An unconscious man is found in a boat which drifts to the landing of an isolated African outpost where Baron von Ragenstein, an enemy agent, recognizes the man as his exact double, Sir ... See full summary »
New York, 1980: airplanes have replaced cars, numbers have replaced names, pills have replaced food, government-arranged marriages have replaced love, and test tube babies have replaced ...... See full summary »
1935's "The Great Impersonation" served as Valerie Hobson's farewell to Universal, with 11 features over a 12 month period, doing one more movie for Chesterfield ("August Week End") before abandoning Hollywood for England, retiring for good by 1954 (she died in 1998, age 81). Despite its inclusion in Universal's popular SHOCK! television package of the late 50s (not once appearing on Pittsburgh's Chiller Theater), "The Great Impersonation" has understandably remained under the radar, being basically an espionage story with a dash of horror provided by the unbilled presence of Dwight Frye, definitely in Renfield mode, never clearly seen. Edmund Lowe, a frequent star at Universal ("Bombay Mail," "Gift of Gab," "The Witness Vanishes"), toplines in two roles- Baron Leopold von Ragastein and Sir Everard Dominey, incredibly finding each other in darkest Africa, after first meeting up at Oxford. Both men have escaped tragedy, and the Baron decides to impersonate his twin and take up residence at Dominey Hall, where plans are already underway for foreign powers to flood pre-WW1 England with munitions. The reason for Sir Everard's flight is that five years before he is supposed to have murdered Roger Unthank (Frye), perpetuated by Roger's mother (Esther Dale), casting aspersions against him in the company of his beautiful wife, Lady Eleanor (Hobson). Soon after the impersonator arrives, Mrs. Unthank informs him that the ghost of her dead son cannot rest, his cries echoing through the house during the night (he really does sound like Renfield!). This horrific touch is a direct lift from "The Hound of the Baskervilles," but was present in the original 1920 book, yet dropped from both the 1921 and 1942 screen versions. Still only 18, Valerie Hobson was hardly taxed by this rather small role, with competition from Wera Engels, whose brief career in Hollywood lasted three more films, retiring by 1937 (she died in 1988). Nearing the end of the Laemmle regime, we get another look at sets from "The Old Dark House" and "Frankenstein," and a brief but unmistakable appearance from Nan Grey (as a maid), soon to be immortalized as the tragic Lili in "Dracula's Daughter."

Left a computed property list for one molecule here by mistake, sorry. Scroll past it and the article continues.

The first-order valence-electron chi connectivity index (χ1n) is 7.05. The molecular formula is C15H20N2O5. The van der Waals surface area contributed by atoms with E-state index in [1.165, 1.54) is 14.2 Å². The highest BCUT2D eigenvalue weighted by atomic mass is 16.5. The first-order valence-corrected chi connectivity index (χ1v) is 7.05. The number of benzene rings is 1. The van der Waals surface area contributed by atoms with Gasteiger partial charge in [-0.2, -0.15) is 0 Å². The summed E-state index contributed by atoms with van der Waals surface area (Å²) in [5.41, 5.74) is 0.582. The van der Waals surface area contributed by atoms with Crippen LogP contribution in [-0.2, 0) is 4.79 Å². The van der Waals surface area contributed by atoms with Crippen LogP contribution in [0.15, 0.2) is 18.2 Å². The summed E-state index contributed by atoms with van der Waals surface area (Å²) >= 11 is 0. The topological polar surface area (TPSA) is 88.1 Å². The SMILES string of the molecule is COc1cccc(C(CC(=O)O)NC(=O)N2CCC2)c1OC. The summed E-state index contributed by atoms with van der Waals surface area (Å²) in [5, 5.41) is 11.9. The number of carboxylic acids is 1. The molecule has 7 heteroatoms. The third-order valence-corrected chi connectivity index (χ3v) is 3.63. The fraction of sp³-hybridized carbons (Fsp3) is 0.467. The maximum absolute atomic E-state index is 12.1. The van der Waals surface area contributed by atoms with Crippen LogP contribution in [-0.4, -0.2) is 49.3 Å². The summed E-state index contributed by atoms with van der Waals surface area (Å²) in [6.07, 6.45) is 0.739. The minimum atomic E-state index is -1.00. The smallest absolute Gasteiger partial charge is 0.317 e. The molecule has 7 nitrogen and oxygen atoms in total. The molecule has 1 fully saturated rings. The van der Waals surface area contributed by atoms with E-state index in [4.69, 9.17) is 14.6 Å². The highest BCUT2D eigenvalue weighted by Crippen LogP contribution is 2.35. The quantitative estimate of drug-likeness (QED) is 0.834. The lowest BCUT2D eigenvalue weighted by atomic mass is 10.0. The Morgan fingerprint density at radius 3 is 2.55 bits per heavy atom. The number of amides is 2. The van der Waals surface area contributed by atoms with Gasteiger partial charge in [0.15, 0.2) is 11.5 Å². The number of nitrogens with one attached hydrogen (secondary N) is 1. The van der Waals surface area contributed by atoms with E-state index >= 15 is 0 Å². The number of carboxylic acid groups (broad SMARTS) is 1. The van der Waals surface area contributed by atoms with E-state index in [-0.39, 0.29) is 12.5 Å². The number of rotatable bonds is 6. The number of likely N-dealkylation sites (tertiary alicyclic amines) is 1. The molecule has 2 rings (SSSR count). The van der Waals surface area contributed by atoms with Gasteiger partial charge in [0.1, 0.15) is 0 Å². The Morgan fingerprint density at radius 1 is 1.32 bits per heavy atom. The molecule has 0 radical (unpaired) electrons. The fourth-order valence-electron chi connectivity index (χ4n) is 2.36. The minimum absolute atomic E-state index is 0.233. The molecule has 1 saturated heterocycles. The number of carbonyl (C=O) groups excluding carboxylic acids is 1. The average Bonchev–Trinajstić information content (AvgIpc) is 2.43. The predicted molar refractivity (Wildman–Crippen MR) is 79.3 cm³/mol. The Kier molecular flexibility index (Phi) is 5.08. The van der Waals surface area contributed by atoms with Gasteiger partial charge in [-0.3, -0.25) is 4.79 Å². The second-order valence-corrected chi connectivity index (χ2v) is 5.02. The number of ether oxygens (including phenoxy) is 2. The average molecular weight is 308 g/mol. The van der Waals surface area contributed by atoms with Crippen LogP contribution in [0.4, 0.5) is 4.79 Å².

1 of 1 people found this review helpful.
Was this review helpful to you?